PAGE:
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Chad Swiatecki is a 20-year journalist who relocated to Austin from his home state of Michigan in 2008. He most enjoys covering the intersection of arts, business and local/state politics. He has written for Rolling Stone, Spin, New York Daily News, Texas Monthly, Austin American-Statesman and many other regional and national outlets.
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Bond session puts focus on neglect of East Austin infrastructure
Affordable housing, upkeep of parks and cultural centers, and assorted infrastructure projects were some of the more popular civic needs advocated for by residents Wednesday night in the third of a series of town hall forums on the bond package Austin voters will vote on in November.
The session, held at the Millennium Youth Entertainment Complex in East Austin, drew about 40 residents from across the city with 90 minutes of discussion and public comments about what the city should prioritize when determining the dollar amount and projects involved in the package. The Bond Election Advisory Task Force, with members appointed by each City Council member to spread representation across the city, is due to give a recommendation to Council in February, with Council making the final decision on what package to put before voters.
A series of working groups and staff recommendations have put together needs grouped in five areas – affordable housing, stormwater, parklands and open space, transportation infrastructure, and reinvestments in facilities and assets – with the price tag of various packages coming in between $640 million and $825 million. The November proposal will be the first from the city since a 2012 package and would be paid for through a property tax increase of up to 2 cents per $100 in taxable value.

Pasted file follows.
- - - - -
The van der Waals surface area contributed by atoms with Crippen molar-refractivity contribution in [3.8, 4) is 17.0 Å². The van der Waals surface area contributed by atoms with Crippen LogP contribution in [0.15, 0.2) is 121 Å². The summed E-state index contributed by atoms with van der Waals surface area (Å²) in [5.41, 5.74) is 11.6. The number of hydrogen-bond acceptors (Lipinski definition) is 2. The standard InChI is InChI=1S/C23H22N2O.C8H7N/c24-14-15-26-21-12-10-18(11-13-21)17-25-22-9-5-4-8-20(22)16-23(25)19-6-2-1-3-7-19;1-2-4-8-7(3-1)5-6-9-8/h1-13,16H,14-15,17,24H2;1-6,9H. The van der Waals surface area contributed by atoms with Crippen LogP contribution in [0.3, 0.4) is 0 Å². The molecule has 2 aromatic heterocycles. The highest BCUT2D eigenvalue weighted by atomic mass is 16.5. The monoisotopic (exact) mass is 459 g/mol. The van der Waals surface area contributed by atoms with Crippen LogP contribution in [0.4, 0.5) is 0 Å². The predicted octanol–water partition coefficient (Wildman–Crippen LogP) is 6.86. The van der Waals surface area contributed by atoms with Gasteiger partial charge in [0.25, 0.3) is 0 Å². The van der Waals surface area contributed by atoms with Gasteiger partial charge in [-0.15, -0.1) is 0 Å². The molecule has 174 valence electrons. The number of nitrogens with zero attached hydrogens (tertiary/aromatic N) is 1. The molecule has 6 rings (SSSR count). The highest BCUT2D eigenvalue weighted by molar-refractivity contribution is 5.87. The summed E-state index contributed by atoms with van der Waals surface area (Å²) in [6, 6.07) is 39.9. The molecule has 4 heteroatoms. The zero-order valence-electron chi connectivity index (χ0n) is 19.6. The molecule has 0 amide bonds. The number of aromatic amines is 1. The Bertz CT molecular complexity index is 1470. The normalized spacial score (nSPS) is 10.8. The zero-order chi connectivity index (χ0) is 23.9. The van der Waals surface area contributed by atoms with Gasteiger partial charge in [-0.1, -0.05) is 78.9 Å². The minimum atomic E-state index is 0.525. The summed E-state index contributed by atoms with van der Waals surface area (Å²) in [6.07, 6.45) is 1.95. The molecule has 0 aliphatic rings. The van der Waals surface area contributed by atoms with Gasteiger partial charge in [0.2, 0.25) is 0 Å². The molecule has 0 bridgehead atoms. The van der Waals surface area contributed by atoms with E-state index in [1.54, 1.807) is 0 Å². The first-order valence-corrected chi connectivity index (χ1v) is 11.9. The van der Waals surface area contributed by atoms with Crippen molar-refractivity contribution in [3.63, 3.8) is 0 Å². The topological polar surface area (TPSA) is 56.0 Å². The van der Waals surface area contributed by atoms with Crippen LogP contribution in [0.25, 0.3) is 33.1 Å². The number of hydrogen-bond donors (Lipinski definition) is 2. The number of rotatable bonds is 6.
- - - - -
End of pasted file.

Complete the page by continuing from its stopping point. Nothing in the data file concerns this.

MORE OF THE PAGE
Task force Chair Tom Nuckols said the willingness of residents to accept various levels of a tax increase is an important consideration for his group as its members try to prioritize needs and the total dollar amount of the package they recommend to Council.
“What I’m interested in hearing is what is your tolerance for a tax increase,” he said. “How many of you want a zero-cent tax increase, a 1-cent increase or a 2-cent tax increase? That’s something we’ve asked at every town hall, so I’d like to hear from you all about that here.”
Discussion during the meeting included endorsements for the city establishing a land bank or land trust system to purchase property that can be used to preserve housing at current or below-market values or be used for development of affordable housing. Other priorities included attention for cultural centers and parklands, though a schism developed early between residents from the East Austin area – which has been historically underinvested in – and speakers advocating for projects in Travis Heights, Mueller and other high-income areas.
“Spending $2 million on another project in Travis Heights compared to places that have been regularly disinvested over time, those are the hard choices we have to make,” resident Robin Schneider said. “The architecturally oriented residents who like Craftsman houses have a lot more access to get matching funds because our society values homes for white people rather than cultural centers and museums for people of color. We need to focus our people and dollars on institutions and infrastructure that is going to make a real difference where we have disinvested in the past.”
Council Member Ora Houston, whose district covers much of East Austin, said any tax increase will have a negative impact on residents of the lower-income area that is facing heavy growth pressure and requires infrastructure improvements included in the proposed bond packages.
“I can’t raise my hand and say its OK to go up so many cents on property taxes,” she said. “Whether you’re a property owner or a commercial owner of a business, their taxes are going to go up. … I can’t blithely say I’m willing to go up because I know how some of my seniors are struggling.”
Houston also supported the calls from many in attendance to make her district a priority as a means to make up for generations of neglect, with stormwater and flood prevention becoming a growing area of need.
“Sometimes you have to put first the people who have been disenfranchised and address the infrastructure that the city has failed to put in some parts of the city first before you work on making something else better than it already is,” she said. “Life is a balancing act. Austin has never talked about the inequities in the system and the systemic institutional racism that still inhabits our community, our education system, our land planning. And it looks like it’s going to continue with CodeNEXT.”
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